CREDOS: Peas in a pod — II

Pam and I were both good students, shy with boys, shared old fashioned virtues and had no idea what we wanted to do with our lives when we grew up. Friends have married, procreated, reprioritised or relocated. Pam, however, has been the one constant in my life.

In our 20s we shared a beachfront apartment. It was during this angst-ridden period in our lives that we often provided a ready shoulder for the other to sob on. Countless nights found us wailing about our latest failed diet, boyfriend, aspiration or dream. When Pam decided to do something “different” with her hair one Saturday and came home with a purple mullet and a face full of tears, I was there to tell her it wasn’t so bad, even though we both knew it was horrific. Just as horrific as the time she rushed through the front door, shrieking to call 911 because she’d found body organs scattered on the beach. I still snicker when I recall the subsequent look on the faces of the police as they patiently explained, in voices usually reserved for children, that the “body organs” Pam had found were, in fact, jelly fish.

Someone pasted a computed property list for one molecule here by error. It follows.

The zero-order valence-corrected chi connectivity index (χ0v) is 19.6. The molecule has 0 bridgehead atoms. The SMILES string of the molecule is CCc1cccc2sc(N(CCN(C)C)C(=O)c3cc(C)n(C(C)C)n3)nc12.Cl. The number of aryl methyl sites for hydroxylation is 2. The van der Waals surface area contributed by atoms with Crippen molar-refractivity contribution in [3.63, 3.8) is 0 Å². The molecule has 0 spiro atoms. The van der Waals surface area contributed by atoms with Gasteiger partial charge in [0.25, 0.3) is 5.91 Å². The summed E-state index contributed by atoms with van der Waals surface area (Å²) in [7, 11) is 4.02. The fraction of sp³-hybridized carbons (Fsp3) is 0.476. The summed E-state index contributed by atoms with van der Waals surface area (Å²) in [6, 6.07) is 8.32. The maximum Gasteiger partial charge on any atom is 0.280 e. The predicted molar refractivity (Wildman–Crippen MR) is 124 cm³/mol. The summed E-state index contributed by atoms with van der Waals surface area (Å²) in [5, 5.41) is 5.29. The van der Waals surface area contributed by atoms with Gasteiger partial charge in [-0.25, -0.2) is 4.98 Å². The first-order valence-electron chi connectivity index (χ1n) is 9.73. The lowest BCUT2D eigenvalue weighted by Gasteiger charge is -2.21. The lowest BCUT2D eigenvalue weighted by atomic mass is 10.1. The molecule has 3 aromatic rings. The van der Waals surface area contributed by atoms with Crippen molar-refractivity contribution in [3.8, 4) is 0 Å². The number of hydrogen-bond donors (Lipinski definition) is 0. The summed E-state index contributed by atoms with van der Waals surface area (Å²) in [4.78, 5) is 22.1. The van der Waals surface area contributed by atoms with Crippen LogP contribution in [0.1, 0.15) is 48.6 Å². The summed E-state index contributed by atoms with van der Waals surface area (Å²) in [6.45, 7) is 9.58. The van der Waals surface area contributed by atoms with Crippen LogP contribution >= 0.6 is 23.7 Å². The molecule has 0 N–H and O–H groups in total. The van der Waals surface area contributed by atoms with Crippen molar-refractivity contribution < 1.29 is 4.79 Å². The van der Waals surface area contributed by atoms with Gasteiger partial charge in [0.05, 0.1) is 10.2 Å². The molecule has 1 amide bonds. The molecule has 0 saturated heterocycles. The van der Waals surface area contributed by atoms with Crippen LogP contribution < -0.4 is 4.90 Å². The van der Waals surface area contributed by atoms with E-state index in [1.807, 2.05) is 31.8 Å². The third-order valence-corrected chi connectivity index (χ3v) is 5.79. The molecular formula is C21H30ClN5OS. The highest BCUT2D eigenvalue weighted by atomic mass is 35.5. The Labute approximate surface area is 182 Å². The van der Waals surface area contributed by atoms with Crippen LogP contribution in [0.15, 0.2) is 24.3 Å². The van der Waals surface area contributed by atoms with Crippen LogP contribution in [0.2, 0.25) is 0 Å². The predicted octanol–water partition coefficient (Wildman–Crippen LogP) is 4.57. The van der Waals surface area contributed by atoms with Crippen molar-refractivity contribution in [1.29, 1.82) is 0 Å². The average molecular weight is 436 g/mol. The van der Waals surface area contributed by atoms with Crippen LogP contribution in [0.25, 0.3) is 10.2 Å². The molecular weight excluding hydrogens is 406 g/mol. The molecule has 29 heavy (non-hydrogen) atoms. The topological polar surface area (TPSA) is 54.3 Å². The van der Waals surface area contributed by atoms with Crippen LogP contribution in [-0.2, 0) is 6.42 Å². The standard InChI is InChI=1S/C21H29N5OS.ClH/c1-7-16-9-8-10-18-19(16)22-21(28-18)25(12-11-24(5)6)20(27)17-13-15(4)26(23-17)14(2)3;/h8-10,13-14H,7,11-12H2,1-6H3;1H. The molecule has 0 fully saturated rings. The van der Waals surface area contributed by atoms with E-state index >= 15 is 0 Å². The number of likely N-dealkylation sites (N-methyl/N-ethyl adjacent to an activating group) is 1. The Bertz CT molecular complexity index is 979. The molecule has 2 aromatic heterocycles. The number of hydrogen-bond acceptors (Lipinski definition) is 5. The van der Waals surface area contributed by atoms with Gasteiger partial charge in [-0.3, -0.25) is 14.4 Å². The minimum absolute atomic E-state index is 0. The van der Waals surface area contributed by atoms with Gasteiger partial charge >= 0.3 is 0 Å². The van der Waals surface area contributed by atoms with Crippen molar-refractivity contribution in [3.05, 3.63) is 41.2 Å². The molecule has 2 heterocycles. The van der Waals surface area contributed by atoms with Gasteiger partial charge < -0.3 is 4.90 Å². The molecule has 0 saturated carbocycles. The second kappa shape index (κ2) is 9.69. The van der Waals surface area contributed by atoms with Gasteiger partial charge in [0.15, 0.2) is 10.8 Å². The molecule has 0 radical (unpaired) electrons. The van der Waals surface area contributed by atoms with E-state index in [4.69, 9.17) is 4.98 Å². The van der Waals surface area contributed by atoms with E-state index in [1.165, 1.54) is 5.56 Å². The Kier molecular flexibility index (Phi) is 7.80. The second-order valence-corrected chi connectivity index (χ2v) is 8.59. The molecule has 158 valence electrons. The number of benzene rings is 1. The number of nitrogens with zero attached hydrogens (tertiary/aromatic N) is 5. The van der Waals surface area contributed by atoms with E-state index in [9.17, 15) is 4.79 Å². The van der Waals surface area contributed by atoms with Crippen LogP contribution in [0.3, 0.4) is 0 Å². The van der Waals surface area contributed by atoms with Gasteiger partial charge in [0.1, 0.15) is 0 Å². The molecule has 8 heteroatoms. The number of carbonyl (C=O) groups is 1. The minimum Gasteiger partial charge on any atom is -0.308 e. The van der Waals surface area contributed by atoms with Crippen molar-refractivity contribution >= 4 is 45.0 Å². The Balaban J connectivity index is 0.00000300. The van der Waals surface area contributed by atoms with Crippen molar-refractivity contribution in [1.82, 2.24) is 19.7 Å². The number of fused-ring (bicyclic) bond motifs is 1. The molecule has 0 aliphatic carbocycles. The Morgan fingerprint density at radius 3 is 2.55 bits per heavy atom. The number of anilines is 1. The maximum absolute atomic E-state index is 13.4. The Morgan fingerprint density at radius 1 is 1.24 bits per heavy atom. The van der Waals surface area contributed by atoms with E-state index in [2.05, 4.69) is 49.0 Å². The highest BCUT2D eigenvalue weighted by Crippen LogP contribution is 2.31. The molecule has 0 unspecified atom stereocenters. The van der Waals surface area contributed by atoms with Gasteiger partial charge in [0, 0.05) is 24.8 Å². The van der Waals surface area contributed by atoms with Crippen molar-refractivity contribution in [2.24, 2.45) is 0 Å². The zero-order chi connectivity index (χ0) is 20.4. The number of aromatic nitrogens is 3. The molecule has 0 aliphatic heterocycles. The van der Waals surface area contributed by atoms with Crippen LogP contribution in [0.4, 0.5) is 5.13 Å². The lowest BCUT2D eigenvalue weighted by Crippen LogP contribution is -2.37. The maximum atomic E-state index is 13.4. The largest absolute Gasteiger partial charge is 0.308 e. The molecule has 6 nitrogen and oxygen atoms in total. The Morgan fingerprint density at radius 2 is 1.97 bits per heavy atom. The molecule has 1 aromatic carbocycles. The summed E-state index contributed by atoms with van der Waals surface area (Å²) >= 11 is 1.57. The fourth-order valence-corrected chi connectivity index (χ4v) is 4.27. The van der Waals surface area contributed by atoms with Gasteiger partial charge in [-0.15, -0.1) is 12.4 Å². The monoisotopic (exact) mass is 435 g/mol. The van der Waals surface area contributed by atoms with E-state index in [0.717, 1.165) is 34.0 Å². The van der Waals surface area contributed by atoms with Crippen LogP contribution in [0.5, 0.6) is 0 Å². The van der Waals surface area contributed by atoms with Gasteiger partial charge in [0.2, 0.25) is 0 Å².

Often our phone would ring and she’d enjoy a friendly half hour chat before turning to hand me the phone: “It’s your dad,” she would say. My dad! How the heck could she talk to him for that long? He and I couldn’t manage ten minutes before fighting over something insignificant, like whether women should be allowed to deliver mail because, he’d insist, the job is called mailman. —